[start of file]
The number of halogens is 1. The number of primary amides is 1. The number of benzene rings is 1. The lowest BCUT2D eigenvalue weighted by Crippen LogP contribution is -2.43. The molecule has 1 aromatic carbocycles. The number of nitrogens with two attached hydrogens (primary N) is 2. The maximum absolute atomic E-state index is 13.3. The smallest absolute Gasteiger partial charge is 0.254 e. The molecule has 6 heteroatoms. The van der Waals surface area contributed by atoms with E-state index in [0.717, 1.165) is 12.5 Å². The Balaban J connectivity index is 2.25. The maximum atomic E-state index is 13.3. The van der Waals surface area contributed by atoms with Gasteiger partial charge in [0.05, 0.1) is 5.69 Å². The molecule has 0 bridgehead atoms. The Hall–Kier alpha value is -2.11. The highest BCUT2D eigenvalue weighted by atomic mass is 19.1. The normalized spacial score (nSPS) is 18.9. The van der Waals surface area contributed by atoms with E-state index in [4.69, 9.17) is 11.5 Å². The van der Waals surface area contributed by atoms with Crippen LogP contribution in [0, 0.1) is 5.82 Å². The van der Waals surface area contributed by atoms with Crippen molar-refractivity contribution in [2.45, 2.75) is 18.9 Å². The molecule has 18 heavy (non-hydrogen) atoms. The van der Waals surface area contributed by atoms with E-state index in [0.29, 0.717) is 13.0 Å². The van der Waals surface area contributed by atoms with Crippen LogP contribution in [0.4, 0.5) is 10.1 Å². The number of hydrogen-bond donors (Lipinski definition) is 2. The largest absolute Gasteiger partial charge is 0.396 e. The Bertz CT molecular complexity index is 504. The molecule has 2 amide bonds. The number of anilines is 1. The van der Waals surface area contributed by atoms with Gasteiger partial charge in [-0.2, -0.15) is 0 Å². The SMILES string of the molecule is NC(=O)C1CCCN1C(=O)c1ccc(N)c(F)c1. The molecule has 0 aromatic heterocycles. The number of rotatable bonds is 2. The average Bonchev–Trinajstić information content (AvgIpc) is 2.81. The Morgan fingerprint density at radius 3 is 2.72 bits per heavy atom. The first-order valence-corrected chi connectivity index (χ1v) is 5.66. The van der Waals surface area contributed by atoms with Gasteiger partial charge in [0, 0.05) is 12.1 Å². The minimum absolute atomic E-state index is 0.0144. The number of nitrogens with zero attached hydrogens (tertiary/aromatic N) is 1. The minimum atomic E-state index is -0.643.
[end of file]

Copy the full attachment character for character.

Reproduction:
The number of halogens is 1. The number of primary amides is 1. The number of benzene rings is 1. The lowest BCUT2D eigenvalue weighted by Crippen LogP contribution is -2.43. The molecule has 1 aromatic carbocycles. The number of nitrogens with two attached hydrogens (primary N) is 2. The maximum absolute atomic E-state index is 13.3. The smallest absolute Gasteiger partial charge is 0.254 e. The molecule has 6 heteroatoms. The van der Waals surface area contributed by atoms with E-state index in [0.717, 1.165) is 12.5 Å². The Balaban J connectivity index is 2.25. The maximum atomic E-state index is 13.3. The van der Waals surface area contributed by atoms with Gasteiger partial charge in [0.05, 0.1) is 5.69 Å². The molecule has 0 bridgehead atoms. The Hall–Kier alpha value is -2.11. The highest BCUT2D eigenvalue weighted by atomic mass is 19.1. The normalized spacial score (nSPS) is 18.9. The van der Waals surface area contributed by atoms with E-state index in [4.69, 9.17) is 11.5 Å². The van der Waals surface area contributed by atoms with Crippen LogP contribution in [0, 0.1) is 5.82 Å². The van der Waals surface area contributed by atoms with Crippen molar-refractivity contribution in [2.45, 2.75) is 18.9 Å². The molecule has 18 heavy (non-hydrogen) atoms. The van der Waals surface area contributed by atoms with E-state index in [0.29, 0.717) is 13.0 Å². The van der Waals surface area contributed by atoms with Crippen LogP contribution in [0.4, 0.5) is 10.1 Å². The number of hydrogen-bond donors (Lipinski definition) is 2. The largest absolute Gasteiger partial charge is 0.396 e. The Bertz CT molecular complexity index is 504. The molecule has 2 amide bonds. The number of anilines is 1. The van der Waals surface area contributed by atoms with Gasteiger partial charge in [-0.2, -0.15) is 0 Å². The SMILES string of the molecule is NC(=O)C1CCCN1C(=O)c1ccc(N)c(F)c1. The molecule has 0 aromatic heterocycles. The number of rotatable bonds is 2. The average Bonchev–Trinajstić information content (AvgIpc) is 2.81. The Morgan fingerprint density at radius 3 is 2.72 bits per heavy atom. The first-order valence-corrected chi connectivity index (χ1v) is 5.66. The van der Waals surface area contributed by atoms with Gasteiger partial charge in [0, 0.05) is 12.1 Å². The minimum absolute atomic E-state index is 0.0144. The number of nitrogens with zero attached hydrogens (tertiary/aromatic N) is 1. The minimum atomic E-state index is -0.643.